Howards End Review

Howards End
The Schlegel sisters, Margaret (Thompson) and Helen (Bonham Carter) return from social exile and Margaret is bequethed the tiny estate of Howard's End. This doesn't go down at all well with the dead lady's husband (Hopkins), who despite eventually growing to like Margaret, refuses to hand over the property.

by Angie Errigo |
Published on
Release Date:

01 May 1992

Running Time:

140 minutes



Original Title:

Howards End

For the last EM Forster novel that remained to be filmed, the reliable firm of Merchant, Ivory and Jhabvala engage a cast that is perfection in a very handsome, intelligent, witty piece.

Helena Bonham Carter and Emma Thompson are Forster's Schlegel sisters, educated, progressive thinking, middle class gels who do kind deeds and have stimulating discussions at the tea table. An embarrassing romantic mini-drama has estranged them from the wealthy Wilcox family, but Vanessa Redgrave's ethereal Mrs W. renews the acquaintance and takes to Thompson's Margaret so warmly she leaves her the cosy little rural retreat of Howard's End. Pompous pater Anthony Hopkins is too mean to unhand the land but falls for high-spirited Margaret. Meanwhile, Bonham Carter's Helen nobly interferes in the affairs of a poor young bank clerk desperate to better himself, entangling the three social strata of the principals in an intricate and sharp game of love, property and pride.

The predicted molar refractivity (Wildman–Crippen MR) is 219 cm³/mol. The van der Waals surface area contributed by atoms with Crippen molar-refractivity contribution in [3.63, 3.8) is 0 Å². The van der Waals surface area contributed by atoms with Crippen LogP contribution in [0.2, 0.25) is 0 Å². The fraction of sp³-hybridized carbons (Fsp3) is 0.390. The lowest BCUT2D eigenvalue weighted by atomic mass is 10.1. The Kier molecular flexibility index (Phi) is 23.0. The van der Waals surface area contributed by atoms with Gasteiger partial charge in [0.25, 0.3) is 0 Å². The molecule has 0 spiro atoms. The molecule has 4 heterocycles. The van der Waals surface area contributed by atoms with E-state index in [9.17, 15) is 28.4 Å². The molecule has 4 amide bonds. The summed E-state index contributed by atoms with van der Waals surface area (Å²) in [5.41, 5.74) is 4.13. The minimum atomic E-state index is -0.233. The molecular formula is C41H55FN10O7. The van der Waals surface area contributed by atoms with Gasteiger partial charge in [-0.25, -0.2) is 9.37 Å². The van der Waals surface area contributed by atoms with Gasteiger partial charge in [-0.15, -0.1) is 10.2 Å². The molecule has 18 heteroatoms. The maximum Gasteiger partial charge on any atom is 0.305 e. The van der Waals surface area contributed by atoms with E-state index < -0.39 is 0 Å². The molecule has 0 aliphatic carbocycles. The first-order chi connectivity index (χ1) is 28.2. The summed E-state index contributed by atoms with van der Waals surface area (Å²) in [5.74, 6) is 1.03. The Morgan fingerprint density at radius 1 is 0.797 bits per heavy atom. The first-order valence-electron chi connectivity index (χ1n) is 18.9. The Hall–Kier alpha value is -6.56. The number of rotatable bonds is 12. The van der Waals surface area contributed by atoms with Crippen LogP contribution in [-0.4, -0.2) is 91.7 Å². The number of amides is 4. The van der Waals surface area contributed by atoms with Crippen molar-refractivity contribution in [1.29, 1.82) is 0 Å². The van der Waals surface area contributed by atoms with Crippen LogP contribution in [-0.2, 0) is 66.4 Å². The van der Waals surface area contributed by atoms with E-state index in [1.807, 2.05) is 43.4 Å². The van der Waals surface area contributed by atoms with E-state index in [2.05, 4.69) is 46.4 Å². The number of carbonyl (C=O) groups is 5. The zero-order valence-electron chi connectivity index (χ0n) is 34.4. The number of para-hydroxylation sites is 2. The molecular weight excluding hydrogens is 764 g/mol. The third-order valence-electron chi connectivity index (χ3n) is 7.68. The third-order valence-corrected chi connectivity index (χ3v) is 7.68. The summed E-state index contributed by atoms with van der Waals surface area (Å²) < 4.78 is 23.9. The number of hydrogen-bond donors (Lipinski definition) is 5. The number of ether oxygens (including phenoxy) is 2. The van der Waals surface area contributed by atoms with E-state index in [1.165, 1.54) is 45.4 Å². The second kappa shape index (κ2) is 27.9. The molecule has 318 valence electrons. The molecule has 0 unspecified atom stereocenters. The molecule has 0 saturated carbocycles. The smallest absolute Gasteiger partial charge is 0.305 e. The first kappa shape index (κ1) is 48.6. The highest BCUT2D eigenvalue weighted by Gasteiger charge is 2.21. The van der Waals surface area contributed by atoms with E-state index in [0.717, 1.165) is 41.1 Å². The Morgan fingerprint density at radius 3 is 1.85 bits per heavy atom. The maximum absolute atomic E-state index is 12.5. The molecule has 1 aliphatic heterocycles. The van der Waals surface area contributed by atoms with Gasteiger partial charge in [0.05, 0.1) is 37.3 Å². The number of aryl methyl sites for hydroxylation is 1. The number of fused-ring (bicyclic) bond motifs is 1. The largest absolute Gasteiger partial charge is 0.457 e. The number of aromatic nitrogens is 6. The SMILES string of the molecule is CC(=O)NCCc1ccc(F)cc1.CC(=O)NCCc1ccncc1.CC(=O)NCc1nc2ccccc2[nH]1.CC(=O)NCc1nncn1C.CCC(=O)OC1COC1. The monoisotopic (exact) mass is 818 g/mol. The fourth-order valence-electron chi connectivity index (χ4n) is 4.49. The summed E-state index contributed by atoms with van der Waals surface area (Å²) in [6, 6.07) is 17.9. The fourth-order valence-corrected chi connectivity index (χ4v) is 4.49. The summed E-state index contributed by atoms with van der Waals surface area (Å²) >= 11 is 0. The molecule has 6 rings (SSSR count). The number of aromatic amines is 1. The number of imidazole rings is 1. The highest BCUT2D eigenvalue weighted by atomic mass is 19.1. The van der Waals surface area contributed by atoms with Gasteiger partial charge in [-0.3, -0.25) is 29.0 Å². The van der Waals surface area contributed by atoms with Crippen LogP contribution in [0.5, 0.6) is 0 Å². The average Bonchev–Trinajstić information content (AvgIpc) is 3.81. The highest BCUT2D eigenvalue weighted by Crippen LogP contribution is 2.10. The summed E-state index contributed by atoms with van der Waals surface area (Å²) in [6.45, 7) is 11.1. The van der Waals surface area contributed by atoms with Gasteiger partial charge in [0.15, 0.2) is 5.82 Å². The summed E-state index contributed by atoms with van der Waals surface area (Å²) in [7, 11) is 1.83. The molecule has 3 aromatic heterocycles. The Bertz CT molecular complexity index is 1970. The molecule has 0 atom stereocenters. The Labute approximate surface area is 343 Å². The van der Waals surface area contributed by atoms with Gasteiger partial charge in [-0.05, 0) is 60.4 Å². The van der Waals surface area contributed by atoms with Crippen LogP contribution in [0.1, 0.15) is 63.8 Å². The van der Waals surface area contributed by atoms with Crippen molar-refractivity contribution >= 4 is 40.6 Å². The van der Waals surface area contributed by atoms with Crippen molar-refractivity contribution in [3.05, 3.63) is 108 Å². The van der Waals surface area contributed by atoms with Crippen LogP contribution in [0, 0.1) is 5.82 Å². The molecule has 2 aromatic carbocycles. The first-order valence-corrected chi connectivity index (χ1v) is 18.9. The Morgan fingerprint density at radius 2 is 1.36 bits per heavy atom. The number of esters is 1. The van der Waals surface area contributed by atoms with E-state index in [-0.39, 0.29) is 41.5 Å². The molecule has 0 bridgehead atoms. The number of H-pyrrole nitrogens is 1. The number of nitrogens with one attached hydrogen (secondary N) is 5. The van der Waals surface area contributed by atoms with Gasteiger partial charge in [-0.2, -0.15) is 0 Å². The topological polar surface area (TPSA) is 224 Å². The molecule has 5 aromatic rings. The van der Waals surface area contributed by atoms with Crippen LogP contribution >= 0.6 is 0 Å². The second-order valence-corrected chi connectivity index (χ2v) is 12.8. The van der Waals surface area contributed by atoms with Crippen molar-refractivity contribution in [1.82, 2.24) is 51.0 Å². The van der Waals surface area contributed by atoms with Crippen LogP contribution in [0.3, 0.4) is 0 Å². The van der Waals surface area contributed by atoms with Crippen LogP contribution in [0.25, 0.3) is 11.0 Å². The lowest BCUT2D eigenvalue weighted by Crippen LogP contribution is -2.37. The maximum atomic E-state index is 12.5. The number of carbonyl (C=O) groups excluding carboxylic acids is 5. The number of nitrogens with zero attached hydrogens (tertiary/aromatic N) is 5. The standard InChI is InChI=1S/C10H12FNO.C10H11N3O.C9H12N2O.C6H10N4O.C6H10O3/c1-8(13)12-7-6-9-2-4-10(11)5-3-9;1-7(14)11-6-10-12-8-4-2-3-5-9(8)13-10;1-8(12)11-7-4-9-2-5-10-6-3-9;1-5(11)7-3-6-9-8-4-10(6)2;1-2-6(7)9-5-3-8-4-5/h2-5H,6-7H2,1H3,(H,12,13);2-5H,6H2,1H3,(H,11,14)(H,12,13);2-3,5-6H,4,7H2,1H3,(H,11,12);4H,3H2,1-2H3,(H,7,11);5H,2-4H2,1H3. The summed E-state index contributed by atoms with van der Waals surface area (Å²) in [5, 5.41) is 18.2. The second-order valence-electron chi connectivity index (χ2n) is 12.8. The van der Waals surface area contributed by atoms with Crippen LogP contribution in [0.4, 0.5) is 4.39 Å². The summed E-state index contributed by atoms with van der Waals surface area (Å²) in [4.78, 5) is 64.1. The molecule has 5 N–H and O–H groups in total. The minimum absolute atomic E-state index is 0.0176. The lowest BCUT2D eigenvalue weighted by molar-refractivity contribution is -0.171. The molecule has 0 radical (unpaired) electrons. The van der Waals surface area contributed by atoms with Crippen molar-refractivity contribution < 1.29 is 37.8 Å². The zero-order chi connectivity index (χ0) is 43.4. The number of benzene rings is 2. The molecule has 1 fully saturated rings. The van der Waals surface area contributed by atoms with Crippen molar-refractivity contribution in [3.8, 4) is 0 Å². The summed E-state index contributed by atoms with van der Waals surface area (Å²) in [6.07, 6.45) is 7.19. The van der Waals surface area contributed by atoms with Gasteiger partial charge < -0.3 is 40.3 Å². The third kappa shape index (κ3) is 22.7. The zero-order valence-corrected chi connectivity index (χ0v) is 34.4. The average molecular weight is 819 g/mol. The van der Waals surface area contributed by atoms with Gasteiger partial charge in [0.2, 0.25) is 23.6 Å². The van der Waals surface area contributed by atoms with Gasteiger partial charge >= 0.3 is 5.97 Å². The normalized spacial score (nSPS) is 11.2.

Thompson, in particular, is wonderful (and picked up and Oscar for her trouble), and if all the young men look alike they are their types to a T. Events move with an astonishing and graceful rapidity in this perfectly delightful film.

Warm and - thankfully - pacey, this tale of tea and tribulations stands as one of the most memorable of Merchant Ivory's many period pieces.
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